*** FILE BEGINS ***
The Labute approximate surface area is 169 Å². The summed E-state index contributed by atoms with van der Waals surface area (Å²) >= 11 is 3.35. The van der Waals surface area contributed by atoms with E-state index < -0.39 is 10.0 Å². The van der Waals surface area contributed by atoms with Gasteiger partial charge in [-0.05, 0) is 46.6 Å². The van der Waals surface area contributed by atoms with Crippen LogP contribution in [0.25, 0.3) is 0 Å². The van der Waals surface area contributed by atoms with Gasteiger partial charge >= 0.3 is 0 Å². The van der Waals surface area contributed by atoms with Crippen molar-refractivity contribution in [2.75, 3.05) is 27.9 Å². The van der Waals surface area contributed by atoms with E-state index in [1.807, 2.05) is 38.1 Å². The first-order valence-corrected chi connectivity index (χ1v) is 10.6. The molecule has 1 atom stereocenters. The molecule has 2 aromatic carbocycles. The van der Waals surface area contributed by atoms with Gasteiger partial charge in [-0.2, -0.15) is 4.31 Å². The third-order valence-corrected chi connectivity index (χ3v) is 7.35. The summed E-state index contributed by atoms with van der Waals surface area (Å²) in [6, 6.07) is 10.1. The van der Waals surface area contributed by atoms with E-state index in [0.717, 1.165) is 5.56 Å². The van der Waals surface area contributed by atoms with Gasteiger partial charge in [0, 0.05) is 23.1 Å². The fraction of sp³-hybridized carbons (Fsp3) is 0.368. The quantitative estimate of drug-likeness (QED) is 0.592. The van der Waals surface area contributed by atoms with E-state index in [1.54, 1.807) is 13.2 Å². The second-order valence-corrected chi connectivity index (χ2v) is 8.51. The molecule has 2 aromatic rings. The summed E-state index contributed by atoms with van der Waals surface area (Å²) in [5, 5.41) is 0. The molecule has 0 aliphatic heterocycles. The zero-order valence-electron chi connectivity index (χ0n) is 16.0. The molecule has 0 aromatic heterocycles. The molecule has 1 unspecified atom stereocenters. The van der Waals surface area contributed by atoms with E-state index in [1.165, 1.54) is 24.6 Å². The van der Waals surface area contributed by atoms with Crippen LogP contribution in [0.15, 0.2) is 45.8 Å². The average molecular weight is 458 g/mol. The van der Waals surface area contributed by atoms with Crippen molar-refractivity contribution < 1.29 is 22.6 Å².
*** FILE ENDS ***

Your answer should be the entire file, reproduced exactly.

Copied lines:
The Labute approximate surface area is 169 Å². The summed E-state index contributed by atoms with van der Waals surface area (Å²) >= 11 is 3.35. The van der Waals surface area contributed by atoms with E-state index < -0.39 is 10.0 Å². The van der Waals surface area contributed by atoms with Gasteiger partial charge in [-0.05, 0) is 46.6 Å². The van der Waals surface area contributed by atoms with Crippen LogP contribution in [0.25, 0.3) is 0 Å². The van der Waals surface area contributed by atoms with Gasteiger partial charge >= 0.3 is 0 Å². The van der Waals surface area contributed by atoms with Crippen molar-refractivity contribution in [2.75, 3.05) is 27.9 Å². The van der Waals surface area contributed by atoms with E-state index in [1.807, 2.05) is 38.1 Å². The first-order valence-corrected chi connectivity index (χ1v) is 10.6. The molecule has 1 atom stereocenters. The molecule has 2 aromatic carbocycles. The van der Waals surface area contributed by atoms with Gasteiger partial charge in [-0.2, -0.15) is 4.31 Å². The third-order valence-corrected chi connectivity index (χ3v) is 7.35. The summed E-state index contributed by atoms with van der Waals surface area (Å²) in [6, 6.07) is 10.1. The van der Waals surface area contributed by atoms with E-state index in [0.717, 1.165) is 5.56 Å². The van der Waals surface area contributed by atoms with Gasteiger partial charge in [0, 0.05) is 23.1 Å². The fraction of sp³-hybridized carbons (Fsp3) is 0.368. The quantitative estimate of drug-likeness (QED) is 0.592. The van der Waals surface area contributed by atoms with E-state index in [1.54, 1.807) is 13.2 Å². The second-order valence-corrected chi connectivity index (χ2v) is 8.51. The molecule has 2 aromatic rings. The summed E-state index contributed by atoms with van der Waals surface area (Å²) in [5, 5.41) is 0. The molecule has 0 aliphatic heterocycles. The zero-order valence-electron chi connectivity index (χ0n) is 16.0. The molecule has 0 aromatic heterocycles. The molecule has 1 unspecified atom stereocenters. The van der Waals surface area contributed by atoms with E-state index in [1.165, 1.54) is 24.6 Å². The van der Waals surface area contributed by atoms with Crippen LogP contribution in [0.15, 0.2) is 45.8 Å². The average molecular weight is 458 g/mol. The van der Waals surface area contributed by atoms with Crippen molar-refractivity contribution < 1.29 is 22.6 Å².